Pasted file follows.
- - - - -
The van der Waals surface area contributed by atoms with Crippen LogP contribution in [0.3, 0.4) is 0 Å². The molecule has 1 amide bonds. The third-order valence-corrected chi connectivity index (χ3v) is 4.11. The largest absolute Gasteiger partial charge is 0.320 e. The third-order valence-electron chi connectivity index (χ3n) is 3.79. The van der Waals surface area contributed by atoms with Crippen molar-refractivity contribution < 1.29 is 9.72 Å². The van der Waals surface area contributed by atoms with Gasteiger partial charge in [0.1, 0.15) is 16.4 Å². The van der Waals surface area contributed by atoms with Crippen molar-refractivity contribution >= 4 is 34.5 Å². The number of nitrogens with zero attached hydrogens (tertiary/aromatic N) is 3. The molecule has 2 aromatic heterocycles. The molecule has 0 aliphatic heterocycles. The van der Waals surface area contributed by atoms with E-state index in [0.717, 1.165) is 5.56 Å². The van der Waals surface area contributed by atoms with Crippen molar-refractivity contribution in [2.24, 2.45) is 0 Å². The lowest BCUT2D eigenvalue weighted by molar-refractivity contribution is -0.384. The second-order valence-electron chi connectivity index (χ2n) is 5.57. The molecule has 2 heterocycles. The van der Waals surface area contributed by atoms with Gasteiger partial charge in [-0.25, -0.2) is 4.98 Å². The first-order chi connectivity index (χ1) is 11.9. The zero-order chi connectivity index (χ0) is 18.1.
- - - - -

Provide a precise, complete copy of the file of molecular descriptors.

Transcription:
The van der Waals surface area contributed by atoms with Crippen LogP contribution in [0.3, 0.4) is 0 Å². The molecule has 1 amide bonds. The third-order valence-corrected chi connectivity index (χ3v) is 4.11. The largest absolute Gasteiger partial charge is 0.320 e. The third-order valence-electron chi connectivity index (χ3n) is 3.79. The van der Waals surface area contributed by atoms with Crippen molar-refractivity contribution < 1.29 is 9.72 Å². The van der Waals surface area contributed by atoms with Gasteiger partial charge in [0.1, 0.15) is 16.4 Å². The van der Waals surface area contributed by atoms with Crippen molar-refractivity contribution >= 4 is 34.5 Å². The number of nitrogens with zero attached hydrogens (tertiary/aromatic N) is 3. The molecule has 2 aromatic heterocycles. The molecule has 0 aliphatic heterocycles. The van der Waals surface area contributed by atoms with E-state index in [0.717, 1.165) is 5.56 Å². The van der Waals surface area contributed by atoms with Crippen molar-refractivity contribution in [2.24, 2.45) is 0 Å². The lowest BCUT2D eigenvalue weighted by molar-refractivity contribution is -0.384. The second-order valence-electron chi connectivity index (χ2n) is 5.57. The molecule has 2 heterocycles. The van der Waals surface area contributed by atoms with Gasteiger partial charge in [-0.25, -0.2) is 4.98 Å². The first-order chi connectivity index (χ1) is 11.9. The zero-order chi connectivity index (χ0) is 18.1.